Important progress has been made to clean-up the Krasny Bor waste site due to good cooperation between Finland and Russia as well as by involving an international network under NEFCO’s coordination. This was concluded at a meeting in Moscow on 11 July, when the Finnish Minister of the Environment, Energy and Housing Kimmo Tiilikainen met with Dmitry Kobylkin, Minister of Natural Resources and Environment of the Russian Federation to discuss bilateral cooperation.
“As we continue the work on the clean-up of the Krasny Bor waste site we are also currently financing initiatives to reduce Short-Lived Climate Pollutants, including black carbon emissions in the Russian Arctic as well as looking into new initiatives in the republic of Karelia”, Managing Director Magnus Rystedt informed in Moscow.
HELCOM’s Pressure Group assigned NEFCO, in 2016, to coordinate the international technical assistance to clean-up the site. In 2017, NEFCO signed a Memorandum of Understanding with the Ministry of Natural Resources and Environment of the Russian Federation, as well as with the Committee for Nature Use, Environmental Protection and Ecological Safety of St Petersburg and the Polygon Krasny Bor.
With financial support from Finland and Sweden, NEFCO engaged consultants from Fortum as well as Ramboll at the end of 2017 to take samples and prepare a proposal for treating the wastewater at the lagoons. Germany is also providing financial support to the international efforts at Krasny Bor. The German Ministry for the Environment has engaged the German consulting firm GFI Groundwater to conduct a study on the development of the monitoring system at the landfill and its vicinity.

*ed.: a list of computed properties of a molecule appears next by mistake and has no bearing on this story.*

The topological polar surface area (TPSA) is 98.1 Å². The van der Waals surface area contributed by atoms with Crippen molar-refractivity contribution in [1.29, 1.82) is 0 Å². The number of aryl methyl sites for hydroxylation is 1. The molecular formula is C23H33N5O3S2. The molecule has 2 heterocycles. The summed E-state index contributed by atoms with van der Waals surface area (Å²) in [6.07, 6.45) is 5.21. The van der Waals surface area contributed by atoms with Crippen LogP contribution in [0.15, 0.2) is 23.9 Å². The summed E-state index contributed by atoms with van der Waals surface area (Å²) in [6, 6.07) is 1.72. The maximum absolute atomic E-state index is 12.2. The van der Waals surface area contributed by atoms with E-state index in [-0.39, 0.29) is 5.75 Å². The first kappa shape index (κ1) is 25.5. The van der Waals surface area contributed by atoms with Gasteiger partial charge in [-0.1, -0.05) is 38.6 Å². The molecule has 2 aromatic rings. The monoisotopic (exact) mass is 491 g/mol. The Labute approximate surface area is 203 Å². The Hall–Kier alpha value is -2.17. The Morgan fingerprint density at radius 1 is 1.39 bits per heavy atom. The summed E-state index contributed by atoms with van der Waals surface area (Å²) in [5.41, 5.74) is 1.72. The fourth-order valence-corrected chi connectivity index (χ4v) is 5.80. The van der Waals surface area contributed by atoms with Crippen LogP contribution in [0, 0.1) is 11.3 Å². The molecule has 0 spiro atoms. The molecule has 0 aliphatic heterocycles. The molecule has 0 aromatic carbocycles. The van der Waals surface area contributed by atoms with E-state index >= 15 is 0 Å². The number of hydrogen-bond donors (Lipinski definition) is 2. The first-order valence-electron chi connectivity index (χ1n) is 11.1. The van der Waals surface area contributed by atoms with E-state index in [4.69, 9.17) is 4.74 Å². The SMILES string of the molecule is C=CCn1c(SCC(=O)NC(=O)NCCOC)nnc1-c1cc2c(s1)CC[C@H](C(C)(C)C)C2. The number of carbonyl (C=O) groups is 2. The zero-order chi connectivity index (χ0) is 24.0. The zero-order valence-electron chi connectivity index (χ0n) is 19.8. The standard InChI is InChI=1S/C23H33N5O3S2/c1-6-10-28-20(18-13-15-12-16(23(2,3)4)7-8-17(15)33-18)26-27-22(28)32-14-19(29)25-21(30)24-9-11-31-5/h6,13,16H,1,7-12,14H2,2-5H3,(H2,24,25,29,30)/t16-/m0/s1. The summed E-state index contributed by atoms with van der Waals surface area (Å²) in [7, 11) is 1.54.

During the ministerial meeting in Moscow the participants discussed further steps regarding the possibilities to realise an environmentally and financially feasible set of measures to prevent the lagoons from leaking and closing down the site by 2024.
The Krasny Bor waste disposal site was originally built for the reception, disposal and burial of toxic industrial waste from the St Petersburg and Leningrad region. In the early 1990s, HELCOM listed the site as a Hot Spot due to the environmental risks of toxic chemicals leaching into the surrounding areas and the Baltic Sea. The site has been closed since the beginning of 2014, but prior to that it had received at least 1.7 million tonnes of waste in all forms over the years.
For further information, please contact:
Kari Homanen, Special Adviser, NEFCO
kari.homanen [at] nefco.fi, Tel. +358 10 6180 652